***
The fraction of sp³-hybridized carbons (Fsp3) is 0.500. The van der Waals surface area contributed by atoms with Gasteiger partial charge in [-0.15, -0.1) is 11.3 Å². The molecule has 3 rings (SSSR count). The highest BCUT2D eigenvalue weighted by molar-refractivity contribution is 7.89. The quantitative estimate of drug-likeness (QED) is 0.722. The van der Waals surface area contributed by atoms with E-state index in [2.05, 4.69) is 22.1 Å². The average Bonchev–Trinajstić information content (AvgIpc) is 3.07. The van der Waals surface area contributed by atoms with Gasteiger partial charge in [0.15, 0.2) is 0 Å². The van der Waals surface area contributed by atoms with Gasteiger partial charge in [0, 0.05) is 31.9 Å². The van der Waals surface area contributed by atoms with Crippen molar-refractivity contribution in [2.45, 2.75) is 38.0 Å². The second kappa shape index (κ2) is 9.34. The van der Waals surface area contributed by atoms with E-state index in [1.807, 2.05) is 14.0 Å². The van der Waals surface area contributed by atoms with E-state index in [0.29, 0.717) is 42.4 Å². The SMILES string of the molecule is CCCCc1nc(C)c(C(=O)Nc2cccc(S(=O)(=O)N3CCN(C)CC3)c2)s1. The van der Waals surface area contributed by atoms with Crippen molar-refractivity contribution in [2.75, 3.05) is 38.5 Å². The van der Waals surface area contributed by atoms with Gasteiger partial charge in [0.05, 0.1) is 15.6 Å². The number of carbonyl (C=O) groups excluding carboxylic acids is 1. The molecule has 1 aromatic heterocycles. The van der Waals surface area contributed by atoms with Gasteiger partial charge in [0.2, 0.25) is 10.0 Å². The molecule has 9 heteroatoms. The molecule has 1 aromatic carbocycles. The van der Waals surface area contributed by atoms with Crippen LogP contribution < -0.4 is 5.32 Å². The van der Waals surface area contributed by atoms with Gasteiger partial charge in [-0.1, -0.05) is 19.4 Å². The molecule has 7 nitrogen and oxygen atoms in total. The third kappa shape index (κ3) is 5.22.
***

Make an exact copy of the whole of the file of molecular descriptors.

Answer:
The fraction of sp³-hybridized carbons (Fsp3) is 0.500. The van der Waals surface area contributed by atoms with Gasteiger partial charge in [-0.15, -0.1) is 11.3 Å². The molecule has 3 rings (SSSR count). The highest BCUT2D eigenvalue weighted by molar-refractivity contribution is 7.89. The quantitative estimate of drug-likeness (QED) is 0.722. The van der Waals surface area contributed by atoms with E-state index in [2.05, 4.69) is 22.1 Å². The average Bonchev–Trinajstić information content (AvgIpc) is 3.07. The van der Waals surface area contributed by atoms with Gasteiger partial charge in [0.15, 0.2) is 0 Å². The van der Waals surface area contributed by atoms with Gasteiger partial charge in [0, 0.05) is 31.9 Å². The van der Waals surface area contributed by atoms with Crippen molar-refractivity contribution in [2.45, 2.75) is 38.0 Å². The second kappa shape index (κ2) is 9.34. The van der Waals surface area contributed by atoms with E-state index in [1.807, 2.05) is 14.0 Å². The van der Waals surface area contributed by atoms with E-state index in [0.29, 0.717) is 42.4 Å². The SMILES string of the molecule is CCCCc1nc(C)c(C(=O)Nc2cccc(S(=O)(=O)N3CCN(C)CC3)c2)s1. The van der Waals surface area contributed by atoms with Crippen molar-refractivity contribution in [2.75, 3.05) is 38.5 Å². The van der Waals surface area contributed by atoms with Gasteiger partial charge in [0.05, 0.1) is 15.6 Å². The number of carbonyl (C=O) groups excluding carboxylic acids is 1. The molecule has 1 aromatic heterocycles. The van der Waals surface area contributed by atoms with Gasteiger partial charge in [0.2, 0.25) is 10.0 Å². The molecule has 9 heteroatoms. The molecule has 1 aromatic carbocycles. The van der Waals surface area contributed by atoms with Crippen LogP contribution < -0.4 is 5.32 Å². The van der Waals surface area contributed by atoms with Gasteiger partial charge in [-0.1, -0.05) is 19.4 Å². The molecule has 7 nitrogen and oxygen atoms in total. The third kappa shape index (κ3) is 5.22.